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Lettuce Entertain You

Stew Food marketing is fascinating. As I mentioned before, the only reason my last week before vacation has been tolerable is because I'm doing chain restaurant research and it totally rocks. I've been trying to get away from this corporate niche that I've started getting myself into (and I might possibly have an out in the next few weeks, but who knows because whenever I say that it never materializes) but if I were to really peruse that route with a vengeance, I would have to somehow get into food marketing. I was so completely in awe at a meeting last week when we brought in this head honcho from a corporate food consulting company to get us up to speed since our company is filled with middle aged (or close to it) NYC women who wouldn't and haven't set foot in a chain restaurant and need to get up to speed asap on in the industry. I loved this guy. Seriously. He was 40-something, suit-y, polished, kind of like an executive version of Marc Marrone (who I also love) but sounded exactly like Steve Buscemi and was very wry. He knew every menu item at every chain in existence and what times of day women eat at particular chains and how much they spend and how to develop new flavor combos and crazy menu items like southwestern eggrolls. I tried impressing him with my knowledge–I was the only one in the room who knew what Bonefish Grill was and that it was a chain to watch (I liked that he compared the mix and match approach of Bonefish to Craft in their initital iteration, which showed that he's up on all levels of dining).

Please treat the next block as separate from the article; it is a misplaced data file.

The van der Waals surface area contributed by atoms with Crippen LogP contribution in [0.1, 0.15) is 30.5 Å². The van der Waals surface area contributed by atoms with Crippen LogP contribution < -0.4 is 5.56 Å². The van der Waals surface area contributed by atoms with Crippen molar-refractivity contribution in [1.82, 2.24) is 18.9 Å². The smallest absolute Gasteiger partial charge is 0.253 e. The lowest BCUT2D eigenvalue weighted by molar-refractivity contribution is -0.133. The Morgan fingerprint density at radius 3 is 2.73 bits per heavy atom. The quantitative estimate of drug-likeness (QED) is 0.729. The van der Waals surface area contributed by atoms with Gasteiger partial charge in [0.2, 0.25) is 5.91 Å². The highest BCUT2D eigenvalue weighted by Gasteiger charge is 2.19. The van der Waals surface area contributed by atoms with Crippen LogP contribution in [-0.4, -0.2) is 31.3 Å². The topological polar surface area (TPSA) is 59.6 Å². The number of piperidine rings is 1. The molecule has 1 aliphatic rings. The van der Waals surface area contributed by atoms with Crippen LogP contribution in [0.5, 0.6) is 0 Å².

Like I said, I love this guy (um, I even looked him up because he struck me as someone who would live in Manhattan rather than Westchester, NJ or CT just because he has a wife and kids-and he is in NYC). How do you get to travel around the U.S. giving insights and making recommendations to corporate chefs and heads of marketing?  I think these are MBAs, and that's a route I can't go. More and more I see jobs that ask for an MLS or MBA, which is interesting. The major difference is that librarians are good at finding information, but they're not generally equipped to offer insights or analysis. And I assume the latter is what people expect from business school grads. The money is in the insights not the info. When I interviewed at McKinsey for a gussied-up cataloging job, the head of the dept. noted that what I'm currently doing is more R&I (I had no idea what that stood for and had to look it up-research & innovation) and had I considered going that route as it's much more lucrative. Those jobs are scary and you'll work your ass off and I'm not one for working my ass off (though it's a different track than consulting, which are the truly coveted, highly competitive, work 16 hours a day, make shitloads of money jobs). And they're always in industries I'm unenthused about like finance, real estate, insurance. Out of curiosity I did look at the knowledge center page of the McKinsey site and they profiled a few employees, mostly males with MBAs, but there was one female and she had a library degree (of course) so while difficult to get your foot in the door, it's not unheard of. I just don't think it's me, however. It's hard not to look at the photos of employees and wonder whether or not you would get along with them.